The Illumination Project 2019
Have you ever heard of the Illumination Project? It’s okay if you haven’t. But I’m glad you’re reading this now so you can learn what it’s all about and ideally come be a part of this impactful theatrical learning experience.
The Illumination Project is base on the interactive social justice theatre pioneered by Augusto Boal, a Brazilian theater activist who developed Theater of The Oppressed. PCC used Boal’s methods to improve PCC’s culture for 15 years.
When I found out about this program last year I was compelled to apply and was pleased to be accepted into the program. It has been a personal goal to learn as much as I can about systems of oppression and institutionalized racism. This class has genuinely illuminated these topics for me in tremendously meaningful ways.
In just a few days our first performances will be happening, and it would be so great to see you at one of them. I’ll be in eight of the plays and as one of the only white males in the class, you can perhaps imagine that I’ve been cast as the oppressor in essentially all my roles. That has been a very humbling and extremely challenging experience.
The rewards have already been valuable. I am learning each day how to be a better ally and accomplice in the work that is needed to dismantle systems of oppression. By attending one of these plays, you can engage and interact in a way that will leave you with new tools to disrupt oppressive acts in your life as well.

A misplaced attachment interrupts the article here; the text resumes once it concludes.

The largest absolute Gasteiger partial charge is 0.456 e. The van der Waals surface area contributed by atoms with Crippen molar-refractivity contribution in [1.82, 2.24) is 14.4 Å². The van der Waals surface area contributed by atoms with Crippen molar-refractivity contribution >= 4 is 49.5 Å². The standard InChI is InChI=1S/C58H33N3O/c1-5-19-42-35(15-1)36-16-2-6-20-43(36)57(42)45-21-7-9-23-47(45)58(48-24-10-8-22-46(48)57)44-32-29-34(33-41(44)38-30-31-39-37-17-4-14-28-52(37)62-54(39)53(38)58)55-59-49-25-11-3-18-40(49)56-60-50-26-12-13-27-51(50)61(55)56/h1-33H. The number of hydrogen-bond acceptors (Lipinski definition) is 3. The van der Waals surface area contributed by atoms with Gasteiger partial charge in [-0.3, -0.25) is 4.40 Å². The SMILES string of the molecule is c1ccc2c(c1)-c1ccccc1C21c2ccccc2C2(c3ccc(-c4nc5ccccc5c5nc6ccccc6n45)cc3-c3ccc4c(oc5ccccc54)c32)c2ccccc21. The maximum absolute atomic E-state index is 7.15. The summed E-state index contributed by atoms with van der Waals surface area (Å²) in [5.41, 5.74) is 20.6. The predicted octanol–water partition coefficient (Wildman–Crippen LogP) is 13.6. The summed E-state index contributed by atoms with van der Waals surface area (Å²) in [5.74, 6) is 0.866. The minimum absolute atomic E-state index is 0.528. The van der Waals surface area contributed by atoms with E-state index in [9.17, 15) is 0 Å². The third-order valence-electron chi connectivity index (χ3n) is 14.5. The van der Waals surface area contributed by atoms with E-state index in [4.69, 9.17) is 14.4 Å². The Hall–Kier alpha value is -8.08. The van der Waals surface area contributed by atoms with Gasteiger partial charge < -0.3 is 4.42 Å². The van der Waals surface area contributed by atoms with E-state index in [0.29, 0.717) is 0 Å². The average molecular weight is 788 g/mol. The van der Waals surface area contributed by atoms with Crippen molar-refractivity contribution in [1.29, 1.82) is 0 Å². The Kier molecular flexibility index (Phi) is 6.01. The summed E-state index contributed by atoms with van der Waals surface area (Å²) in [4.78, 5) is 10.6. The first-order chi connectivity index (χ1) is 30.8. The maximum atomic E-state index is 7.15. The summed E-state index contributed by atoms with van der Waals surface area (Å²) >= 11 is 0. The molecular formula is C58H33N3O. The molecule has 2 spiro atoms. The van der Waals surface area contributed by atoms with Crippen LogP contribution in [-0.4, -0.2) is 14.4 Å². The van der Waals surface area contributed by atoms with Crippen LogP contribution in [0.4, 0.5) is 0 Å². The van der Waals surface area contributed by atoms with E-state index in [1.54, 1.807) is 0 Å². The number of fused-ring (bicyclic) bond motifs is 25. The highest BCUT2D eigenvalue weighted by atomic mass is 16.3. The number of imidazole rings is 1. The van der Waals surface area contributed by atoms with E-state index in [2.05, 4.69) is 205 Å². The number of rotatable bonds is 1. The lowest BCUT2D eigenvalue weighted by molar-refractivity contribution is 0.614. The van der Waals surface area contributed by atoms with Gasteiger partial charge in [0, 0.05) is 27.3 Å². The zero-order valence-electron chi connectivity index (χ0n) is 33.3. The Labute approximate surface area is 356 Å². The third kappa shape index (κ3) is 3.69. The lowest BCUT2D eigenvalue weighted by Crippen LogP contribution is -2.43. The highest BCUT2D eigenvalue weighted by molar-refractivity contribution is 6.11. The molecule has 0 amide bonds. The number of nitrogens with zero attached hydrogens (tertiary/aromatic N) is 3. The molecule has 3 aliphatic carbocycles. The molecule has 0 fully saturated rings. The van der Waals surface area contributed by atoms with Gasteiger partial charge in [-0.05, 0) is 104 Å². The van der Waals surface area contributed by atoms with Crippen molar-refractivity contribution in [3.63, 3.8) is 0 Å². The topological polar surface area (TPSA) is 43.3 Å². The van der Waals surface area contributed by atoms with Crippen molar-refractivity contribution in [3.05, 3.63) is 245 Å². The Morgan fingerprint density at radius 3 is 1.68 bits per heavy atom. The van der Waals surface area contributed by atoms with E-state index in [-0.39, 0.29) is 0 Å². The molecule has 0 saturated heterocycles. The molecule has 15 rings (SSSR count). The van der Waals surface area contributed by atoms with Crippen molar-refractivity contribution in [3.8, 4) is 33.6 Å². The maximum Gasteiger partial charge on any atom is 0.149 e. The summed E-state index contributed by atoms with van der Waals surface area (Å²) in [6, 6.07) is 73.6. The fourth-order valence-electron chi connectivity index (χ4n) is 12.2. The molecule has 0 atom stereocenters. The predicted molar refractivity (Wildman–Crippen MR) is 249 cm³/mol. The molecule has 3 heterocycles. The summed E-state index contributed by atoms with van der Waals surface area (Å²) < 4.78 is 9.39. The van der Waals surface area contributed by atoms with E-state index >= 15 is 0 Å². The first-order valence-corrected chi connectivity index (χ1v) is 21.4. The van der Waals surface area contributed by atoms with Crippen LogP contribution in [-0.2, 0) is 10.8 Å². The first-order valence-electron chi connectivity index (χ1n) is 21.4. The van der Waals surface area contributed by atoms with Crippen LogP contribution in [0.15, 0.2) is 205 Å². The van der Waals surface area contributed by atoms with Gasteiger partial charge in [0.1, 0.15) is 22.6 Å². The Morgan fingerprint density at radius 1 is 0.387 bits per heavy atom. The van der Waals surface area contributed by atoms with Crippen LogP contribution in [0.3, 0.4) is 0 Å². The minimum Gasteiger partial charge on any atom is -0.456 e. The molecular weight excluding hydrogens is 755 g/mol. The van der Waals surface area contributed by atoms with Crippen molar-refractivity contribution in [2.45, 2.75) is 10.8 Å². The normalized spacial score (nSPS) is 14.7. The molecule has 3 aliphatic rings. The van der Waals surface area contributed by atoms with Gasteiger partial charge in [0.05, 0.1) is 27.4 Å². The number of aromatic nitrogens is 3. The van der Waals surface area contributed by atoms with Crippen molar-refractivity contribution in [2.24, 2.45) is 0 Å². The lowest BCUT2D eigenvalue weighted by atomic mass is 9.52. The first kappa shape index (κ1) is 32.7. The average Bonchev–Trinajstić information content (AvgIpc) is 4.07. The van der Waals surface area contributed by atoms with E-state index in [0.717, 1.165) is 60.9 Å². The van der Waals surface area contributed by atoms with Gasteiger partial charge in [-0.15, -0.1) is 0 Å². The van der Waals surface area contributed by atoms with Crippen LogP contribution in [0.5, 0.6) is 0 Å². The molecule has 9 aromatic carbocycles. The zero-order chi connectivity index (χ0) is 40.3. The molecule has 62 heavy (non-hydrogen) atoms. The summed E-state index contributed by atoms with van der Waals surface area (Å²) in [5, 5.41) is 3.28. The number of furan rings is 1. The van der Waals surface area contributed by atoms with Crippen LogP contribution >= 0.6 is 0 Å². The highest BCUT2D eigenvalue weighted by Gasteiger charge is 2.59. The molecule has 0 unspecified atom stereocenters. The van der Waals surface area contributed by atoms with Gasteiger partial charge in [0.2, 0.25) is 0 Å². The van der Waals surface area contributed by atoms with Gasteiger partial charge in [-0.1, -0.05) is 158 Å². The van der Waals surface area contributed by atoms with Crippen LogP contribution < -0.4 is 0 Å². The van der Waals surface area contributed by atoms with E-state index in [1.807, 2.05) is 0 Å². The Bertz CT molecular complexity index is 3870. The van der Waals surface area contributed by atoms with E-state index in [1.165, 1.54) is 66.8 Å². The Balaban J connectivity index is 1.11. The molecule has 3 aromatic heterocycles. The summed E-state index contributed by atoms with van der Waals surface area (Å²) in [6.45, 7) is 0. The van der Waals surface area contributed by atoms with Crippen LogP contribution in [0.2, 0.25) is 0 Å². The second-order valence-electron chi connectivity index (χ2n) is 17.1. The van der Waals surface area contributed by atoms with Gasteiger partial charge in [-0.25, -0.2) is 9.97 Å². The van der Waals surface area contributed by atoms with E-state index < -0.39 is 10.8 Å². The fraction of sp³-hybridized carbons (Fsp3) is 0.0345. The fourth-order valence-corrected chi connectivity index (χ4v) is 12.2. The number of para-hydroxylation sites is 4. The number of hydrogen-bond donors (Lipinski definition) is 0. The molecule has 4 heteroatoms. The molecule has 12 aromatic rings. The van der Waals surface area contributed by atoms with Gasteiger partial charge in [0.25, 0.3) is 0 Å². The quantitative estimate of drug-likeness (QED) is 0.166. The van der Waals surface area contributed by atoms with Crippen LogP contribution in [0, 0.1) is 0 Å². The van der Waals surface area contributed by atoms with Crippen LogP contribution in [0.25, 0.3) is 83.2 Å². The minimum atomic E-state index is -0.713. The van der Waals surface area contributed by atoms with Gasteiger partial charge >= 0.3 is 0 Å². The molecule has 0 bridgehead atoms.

“I am learning each day how to be a better ally and accomplice in the work that is needed to dismantle systems of oppression.“
My fellow student educators and I have all shared a sentence or two about what the Illumination Project means to us, it is shared in our programs that are handed out during the performances. It is nice to read about all the different ways this program has impacted peoples lives. They all agreed they would like to share their perspectives with you.
Alex: The Illumination Project is a way of building communities and learning about social justice issues …and it’s fun.
Dante: I’m passionate about social justice because I want to work and get along with everyone who is participating to make change.
Eri: The Illumination Project is the work of maybe changing the hopeless to maybe hopeful. Each person we encounter, if we touch their heart and open their eyes to what is really going on, it will be rewarding.
Fatin: I have had a great experience in the US, but that is not always the case. Programs like the IP are doing a great job educating the community, making it a more integrated and inclusive environment for all.
Faviola: Throughout my life the exposure I got to social issues always came filtered, as I became grown up I was able to see and understand a lot about the injustices in this world. There can’t be peace when there is a place for oppression.
J.R: I have seen too many people severely damaged by a broken system.
Joe: I am passionate about social justice work because dismantling systems of oppressions is of the upmost importance to me! I believe the Illumination Project is a helpful way for me to learn and contribute in a collaborative way towards this cause.
Krystin: I’ve been fighting against injustice since I was in the 7th grade, and I love how the IP creates a community of change makers.
Lulu: The Illumination Project is equipping me with tools and words to an oppression I was forced to sit with in silence for so long.